CORVALLIS - In recent years, some small and medium-sized farmers in the western United States have been bucking difficult times. Rather than produce high-yield, low-cost commodities to sell to wholesalers, many innovative growers have become direct marketers, growing, producing and selling premium products directly to the consumer.

These growers have become entrepreneurs.

"Direct farm marketing allows the producer to capture a larger share of the consumer's dollar," said Oregon State University agricultural economist Larry Lev.

Lev is a co-author of "Western Profiles of Innovative Agricultural Marketing," a 122-page publication that features creative agricultural operations throughout the West. The publication identifies key factors behind the successes or failures of 17 direct farm marketing and agri-tourism enterprises throughout the western United States, including Oregon, Utah, Arizona, Hawaii, California, Colorado and Nevada. The short case studies are easy to browse for new ideas.

"Personalities, relationships, superb quality and service, willingness to change and general business savvy are key to success of these types of operations," said Lev, a professor in OSU's Department of Agricultural and Resource Economics. "We've tried to identify subtle and unique factors behind these operations in this guide."

Agricultural operations profiled in the book include organic farms, a "natural" beef cooperative, growing salad greens and herbs for high-end restaurants, farming as entertainment (e.g. corn mazes, pumpkin festivals etc.), pastured poultry, pet food production, part-time farming, flower production, community supported agriculture, farm direct markets and those that produce premium products for foreign markets. The guide is well illustrated with color photos and contact information is provided for each of the agricultural innovators.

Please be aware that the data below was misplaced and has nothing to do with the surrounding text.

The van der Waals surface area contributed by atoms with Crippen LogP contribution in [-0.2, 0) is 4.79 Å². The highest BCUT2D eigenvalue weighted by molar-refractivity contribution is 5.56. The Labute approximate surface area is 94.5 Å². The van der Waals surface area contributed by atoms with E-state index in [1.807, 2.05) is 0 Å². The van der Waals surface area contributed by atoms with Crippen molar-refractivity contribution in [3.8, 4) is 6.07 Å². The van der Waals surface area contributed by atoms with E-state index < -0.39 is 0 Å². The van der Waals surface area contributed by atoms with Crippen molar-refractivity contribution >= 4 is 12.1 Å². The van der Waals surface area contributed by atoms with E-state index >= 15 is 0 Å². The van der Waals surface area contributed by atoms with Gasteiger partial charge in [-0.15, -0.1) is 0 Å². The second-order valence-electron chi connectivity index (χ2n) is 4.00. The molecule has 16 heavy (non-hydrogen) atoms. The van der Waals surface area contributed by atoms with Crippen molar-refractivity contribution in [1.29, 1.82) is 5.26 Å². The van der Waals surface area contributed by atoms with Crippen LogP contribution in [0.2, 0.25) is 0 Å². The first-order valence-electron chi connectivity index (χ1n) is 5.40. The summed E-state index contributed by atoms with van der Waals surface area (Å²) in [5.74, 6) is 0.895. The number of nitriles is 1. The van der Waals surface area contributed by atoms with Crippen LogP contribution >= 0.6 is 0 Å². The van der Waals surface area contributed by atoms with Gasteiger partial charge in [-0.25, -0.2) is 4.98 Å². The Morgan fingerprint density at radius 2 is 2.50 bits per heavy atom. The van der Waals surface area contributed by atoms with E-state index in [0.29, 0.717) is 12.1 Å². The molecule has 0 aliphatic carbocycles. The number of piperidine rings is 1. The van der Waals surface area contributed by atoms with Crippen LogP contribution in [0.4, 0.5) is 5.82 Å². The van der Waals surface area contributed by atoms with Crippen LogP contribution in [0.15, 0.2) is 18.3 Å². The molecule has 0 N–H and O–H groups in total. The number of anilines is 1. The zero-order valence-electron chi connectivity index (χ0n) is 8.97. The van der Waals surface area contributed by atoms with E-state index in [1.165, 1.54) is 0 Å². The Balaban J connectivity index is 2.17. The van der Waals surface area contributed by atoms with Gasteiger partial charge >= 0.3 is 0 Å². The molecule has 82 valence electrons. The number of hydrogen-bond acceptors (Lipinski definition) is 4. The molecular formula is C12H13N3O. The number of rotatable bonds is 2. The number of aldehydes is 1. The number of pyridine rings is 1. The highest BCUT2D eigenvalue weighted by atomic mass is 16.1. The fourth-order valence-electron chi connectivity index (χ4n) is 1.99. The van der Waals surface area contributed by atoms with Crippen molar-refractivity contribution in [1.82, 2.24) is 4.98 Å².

In the final chapter, Lev and his colleagues list guiding principles they gleaned from the experience of these innovators. They give strategies that agricultural producers can use to market agricultural products, determine price, decide the appropriate time and place to sell, promote the product, make people decisions and other guiding principles.

Printed copies are available by sending a request for the publication and a check or money order for $10 payable to: Agricultural Research Foundation. Send to: Larry Lev, Agricultural and Resource Economics, 221C Ballard Hall, OSU, Corvallis, OR 97331. Or download all or sections of it off the web for no charge at:

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Larry Lev, 541-737-1417